Facebook’s in-app browser injects JavaScript into third-party websites


Fastlane founder Felix Krause revealed(Opens in a new window) Facebook and Instagram’s in-app browsers inject JavaScript into third-party websites.

Krause initially said in-app browsers inject the Meta Pixel, which Meta describes(Opens in a new window) as “a snippet of JavaScript code that allows you to track visitor activity on your website”, but has since updated its report to state that the social networking company’s mobile apps inject a script identified as “pcm .js(Opens in a new window)instead. A comment in this script explains that it was “developed to respect people’s privacy and [App Tracking Transparency] choice” when using Facebook and Instagram.

App Tracking Transparency is a framework introduced by Apple with iOS 14.5 that requires developers to request permission to collect tracking data from their users. Meta has repeatedly criticized the framework and told Facebook and Instagram users that it relies on tracking data – or at least the ad revenue it supports – to keep Google free. its services. However, its apps still have to honor user requests to not be tracked, and the company claims that’s why its browsers inject the “pcm.js” script.

“This code is injected into in-app browsers to help aggregate conversion events from pixels configured by companies on their website, before these events are used for targeted advertising or measurement purposes. “, says Meta in a comment on the script. “No other user activity is tracked with this javascript.”

Krause states that “injecting custom scripts into third-party websites allows them to monitor all user interactions, such as every button and link typed, text selections, screenshots, as well as all form entries. , such as passwords, addresses and credit card numbers”. He notes that Meta doesn’t appear to be doing anything that malicious, but the company has always been critical of the report, with Meta’s political communications director Andy Stone saying on Twitter:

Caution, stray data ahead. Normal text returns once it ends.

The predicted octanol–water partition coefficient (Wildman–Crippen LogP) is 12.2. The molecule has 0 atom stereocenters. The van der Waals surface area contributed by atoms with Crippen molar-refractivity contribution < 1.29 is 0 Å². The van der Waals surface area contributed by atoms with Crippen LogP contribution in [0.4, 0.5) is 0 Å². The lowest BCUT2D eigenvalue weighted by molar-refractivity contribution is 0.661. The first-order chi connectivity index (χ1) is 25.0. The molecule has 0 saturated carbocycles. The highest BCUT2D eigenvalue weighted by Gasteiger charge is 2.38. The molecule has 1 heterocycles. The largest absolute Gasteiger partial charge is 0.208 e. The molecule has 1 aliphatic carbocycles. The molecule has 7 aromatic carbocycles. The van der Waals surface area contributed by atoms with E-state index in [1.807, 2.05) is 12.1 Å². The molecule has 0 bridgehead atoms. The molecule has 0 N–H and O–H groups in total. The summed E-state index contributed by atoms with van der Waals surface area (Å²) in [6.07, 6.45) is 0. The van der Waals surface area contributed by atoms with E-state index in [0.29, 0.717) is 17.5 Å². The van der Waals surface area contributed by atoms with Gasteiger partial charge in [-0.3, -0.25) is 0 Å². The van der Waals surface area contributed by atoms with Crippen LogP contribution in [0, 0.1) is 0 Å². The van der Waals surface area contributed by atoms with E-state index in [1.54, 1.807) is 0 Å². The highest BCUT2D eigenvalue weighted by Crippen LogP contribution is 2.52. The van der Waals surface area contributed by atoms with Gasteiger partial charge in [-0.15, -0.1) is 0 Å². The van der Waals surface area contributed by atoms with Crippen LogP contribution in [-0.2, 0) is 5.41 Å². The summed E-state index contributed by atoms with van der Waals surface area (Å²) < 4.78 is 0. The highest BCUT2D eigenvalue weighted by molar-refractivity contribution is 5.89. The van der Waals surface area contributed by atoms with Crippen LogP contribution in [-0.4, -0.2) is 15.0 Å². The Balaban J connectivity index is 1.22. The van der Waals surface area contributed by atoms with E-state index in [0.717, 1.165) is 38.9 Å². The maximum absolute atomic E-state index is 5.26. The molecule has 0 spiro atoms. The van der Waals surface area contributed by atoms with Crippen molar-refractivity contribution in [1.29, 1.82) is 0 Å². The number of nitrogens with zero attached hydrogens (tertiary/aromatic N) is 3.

Questions about Meta’s decision to inject JavaScript through Facebook and Instagram’s in-app browsers abound. Krause says he reported this behavior through Meta’s bug bounty program, was told within hours that Meta engineers could reproduce the “problem”, and then…heard nothing for about 11 weeks . It’s unclear why Meta didn’t provide additional information about this practice (or why it called JavaScript injection a “problem”) until after Krause published his report.

Meta responded to a request for comment with the following statement: “These claims are untrue and misrepresent the operation of Meta’s in-app browser and pixel. We intentionally developed this code to honor tracking transparency choices. apps on our platforms.” This statement was provided after Krause updated its report to say that in-app browsers do not inject the Meta Pixel, however, and the original request for comment specifically mentioned the “pcm.js” script.

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The company did not immediately respond to a request for additional information regarding the type of data collected through the “pcm.js” script, how the script prevents Meta Pixel event data from being used for tracking, or whether the Facebook and Instagram in-app browsers also inject other scripts.

For now, it appears that Meta has created a system that compels it to knowingly engage in questionable behavior – injecting custom scripts into every third-party website visited by Facebook and Instagram’s billions of users through their in-app browsers – just to honor their requests not to be tracked.

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